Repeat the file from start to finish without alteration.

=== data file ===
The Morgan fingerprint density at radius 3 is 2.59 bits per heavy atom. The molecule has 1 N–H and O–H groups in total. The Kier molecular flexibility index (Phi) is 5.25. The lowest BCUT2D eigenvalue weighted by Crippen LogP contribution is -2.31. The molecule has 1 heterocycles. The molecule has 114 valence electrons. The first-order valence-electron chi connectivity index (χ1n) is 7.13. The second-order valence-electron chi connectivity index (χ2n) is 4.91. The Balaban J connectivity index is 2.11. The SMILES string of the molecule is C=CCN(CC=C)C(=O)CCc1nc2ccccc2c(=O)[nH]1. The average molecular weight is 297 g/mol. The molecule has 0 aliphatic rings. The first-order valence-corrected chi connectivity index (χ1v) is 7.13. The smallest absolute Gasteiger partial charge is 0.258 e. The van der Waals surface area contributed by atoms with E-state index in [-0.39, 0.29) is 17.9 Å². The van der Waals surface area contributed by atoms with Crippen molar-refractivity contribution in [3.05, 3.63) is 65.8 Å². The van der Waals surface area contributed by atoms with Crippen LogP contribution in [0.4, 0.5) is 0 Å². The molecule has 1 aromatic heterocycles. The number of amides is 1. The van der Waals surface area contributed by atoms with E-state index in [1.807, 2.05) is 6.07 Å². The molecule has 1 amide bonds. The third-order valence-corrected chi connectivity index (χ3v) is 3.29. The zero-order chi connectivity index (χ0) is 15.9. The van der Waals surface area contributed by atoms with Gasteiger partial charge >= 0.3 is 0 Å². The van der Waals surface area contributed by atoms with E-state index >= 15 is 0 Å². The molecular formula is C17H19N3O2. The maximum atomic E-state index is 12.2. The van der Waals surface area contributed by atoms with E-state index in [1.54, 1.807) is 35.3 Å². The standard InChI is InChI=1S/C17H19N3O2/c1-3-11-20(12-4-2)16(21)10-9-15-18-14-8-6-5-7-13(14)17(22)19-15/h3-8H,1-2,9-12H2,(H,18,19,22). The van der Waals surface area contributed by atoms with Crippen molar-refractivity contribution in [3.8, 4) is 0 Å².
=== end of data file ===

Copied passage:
The Morgan fingerprint density at radius 3 is 2.59 bits per heavy atom. The molecule has 1 N–H and O–H groups in total. The Kier molecular flexibility index (Phi) is 5.25. The lowest BCUT2D eigenvalue weighted by Crippen LogP contribution is -2.31. The molecule has 1 heterocycles. The molecule has 114 valence electrons. The first-order valence-electron chi connectivity index (χ1n) is 7.13. The second-order valence-electron chi connectivity index (χ2n) is 4.91. The Balaban J connectivity index is 2.11. The SMILES string of the molecule is C=CCN(CC=C)C(=O)CCc1nc2ccccc2c(=O)[nH]1. The average molecular weight is 297 g/mol. The molecule has 0 aliphatic rings. The first-order valence-corrected chi connectivity index (χ1v) is 7.13. The smallest absolute Gasteiger partial charge is 0.258 e. The van der Waals surface area contributed by atoms with E-state index in [-0.39, 0.29) is 17.9 Å². The van der Waals surface area contributed by atoms with Crippen molar-refractivity contribution in [3.05, 3.63) is 65.8 Å². The van der Waals surface area contributed by atoms with Crippen LogP contribution in [0.4, 0.5) is 0 Å². The molecule has 1 aromatic heterocycles. The number of amides is 1. The van der Waals surface area contributed by atoms with E-state index in [1.807, 2.05) is 6.07 Å². The molecule has 1 amide bonds. The third-order valence-corrected chi connectivity index (χ3v) is 3.29. The zero-order chi connectivity index (χ0) is 15.9. The van der Waals surface area contributed by atoms with Gasteiger partial charge >= 0.3 is 0 Å². The van der Waals surface area contributed by atoms with E-state index >= 15 is 0 Å². The molecular formula is C17H19N3O2. The maximum atomic E-state index is 12.2. The van der Waals surface area contributed by atoms with E-state index in [1.54, 1.807) is 35.3 Å². The standard InChI is InChI=1S/C17H19N3O2/c1-3-11-20(12-4-2)16(21)10-9-15-18-14-8-6-5-7-13(14)17(22)19-15/h3-8H,1-2,9-12H2,(H,18,19,22). The van der Waals surface area contributed by atoms with Crippen molar-refractivity contribution in [3.8, 4) is 0 Å².